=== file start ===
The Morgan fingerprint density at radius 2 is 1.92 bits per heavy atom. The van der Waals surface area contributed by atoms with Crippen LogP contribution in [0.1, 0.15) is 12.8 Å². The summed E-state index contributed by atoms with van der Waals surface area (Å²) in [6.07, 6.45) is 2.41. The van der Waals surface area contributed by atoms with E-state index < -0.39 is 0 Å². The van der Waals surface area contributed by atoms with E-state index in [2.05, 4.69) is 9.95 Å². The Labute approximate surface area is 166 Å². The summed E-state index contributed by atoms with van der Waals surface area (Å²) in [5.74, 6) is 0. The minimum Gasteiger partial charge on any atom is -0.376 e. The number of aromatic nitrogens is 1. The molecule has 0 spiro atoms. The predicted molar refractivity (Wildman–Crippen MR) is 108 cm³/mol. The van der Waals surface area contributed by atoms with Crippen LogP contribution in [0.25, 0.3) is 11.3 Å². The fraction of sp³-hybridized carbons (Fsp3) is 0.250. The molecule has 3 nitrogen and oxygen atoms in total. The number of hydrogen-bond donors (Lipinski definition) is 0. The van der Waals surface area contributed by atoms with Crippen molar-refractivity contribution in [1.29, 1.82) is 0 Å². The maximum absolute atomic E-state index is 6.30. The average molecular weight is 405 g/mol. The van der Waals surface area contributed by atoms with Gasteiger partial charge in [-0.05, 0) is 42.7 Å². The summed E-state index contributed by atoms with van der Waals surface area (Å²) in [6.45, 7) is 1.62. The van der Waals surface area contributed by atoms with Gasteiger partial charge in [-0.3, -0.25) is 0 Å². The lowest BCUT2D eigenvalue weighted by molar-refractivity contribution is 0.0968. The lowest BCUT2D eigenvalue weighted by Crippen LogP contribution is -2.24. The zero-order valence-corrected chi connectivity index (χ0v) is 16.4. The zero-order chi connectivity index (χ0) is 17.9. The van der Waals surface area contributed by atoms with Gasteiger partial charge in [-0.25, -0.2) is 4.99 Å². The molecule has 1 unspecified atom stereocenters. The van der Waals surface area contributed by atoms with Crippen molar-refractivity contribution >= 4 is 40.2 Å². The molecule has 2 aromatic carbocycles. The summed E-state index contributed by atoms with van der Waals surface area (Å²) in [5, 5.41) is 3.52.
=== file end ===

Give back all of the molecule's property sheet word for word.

The Morgan fingerprint density at radius 2 is 1.92 bits per heavy atom. The van der Waals surface area contributed by atoms with Crippen LogP contribution in [0.1, 0.15) is 12.8 Å². The summed E-state index contributed by atoms with van der Waals surface area (Å²) in [6.07, 6.45) is 2.41. The van der Waals surface area contributed by atoms with E-state index < -0.39 is 0 Å². The van der Waals surface area contributed by atoms with E-state index in [2.05, 4.69) is 9.95 Å². The Labute approximate surface area is 166 Å². The summed E-state index contributed by atoms with van der Waals surface area (Å²) in [5.74, 6) is 0. The minimum Gasteiger partial charge on any atom is -0.376 e. The number of aromatic nitrogens is 1. The molecule has 0 spiro atoms. The predicted molar refractivity (Wildman–Crippen MR) is 108 cm³/mol. The van der Waals surface area contributed by atoms with Crippen LogP contribution in [0.25, 0.3) is 11.3 Å². The fraction of sp³-hybridized carbons (Fsp3) is 0.250. The molecule has 3 nitrogen and oxygen atoms in total. The number of hydrogen-bond donors (Lipinski definition) is 0. The van der Waals surface area contributed by atoms with Crippen molar-refractivity contribution in [1.29, 1.82) is 0 Å². The maximum absolute atomic E-state index is 6.30. The average molecular weight is 405 g/mol. The van der Waals surface area contributed by atoms with Gasteiger partial charge in [-0.05, 0) is 42.7 Å². The summed E-state index contributed by atoms with van der Waals surface area (Å²) in [6.45, 7) is 1.62. The van der Waals surface area contributed by atoms with Gasteiger partial charge in [-0.3, -0.25) is 0 Å². The lowest BCUT2D eigenvalue weighted by molar-refractivity contribution is 0.0968. The lowest BCUT2D eigenvalue weighted by Crippen LogP contribution is -2.24. The zero-order valence-corrected chi connectivity index (χ0v) is 16.4. The zero-order chi connectivity index (χ0) is 17.9. The van der Waals surface area contributed by atoms with Gasteiger partial charge in [-0.25, -0.2) is 4.99 Å². The molecule has 1 unspecified atom stereocenters. The van der Waals surface area contributed by atoms with Crippen molar-refractivity contribution >= 4 is 40.2 Å². The molecule has 2 aromatic carbocycles. The summed E-state index contributed by atoms with van der Waals surface area (Å²) in [5, 5.41) is 3.52.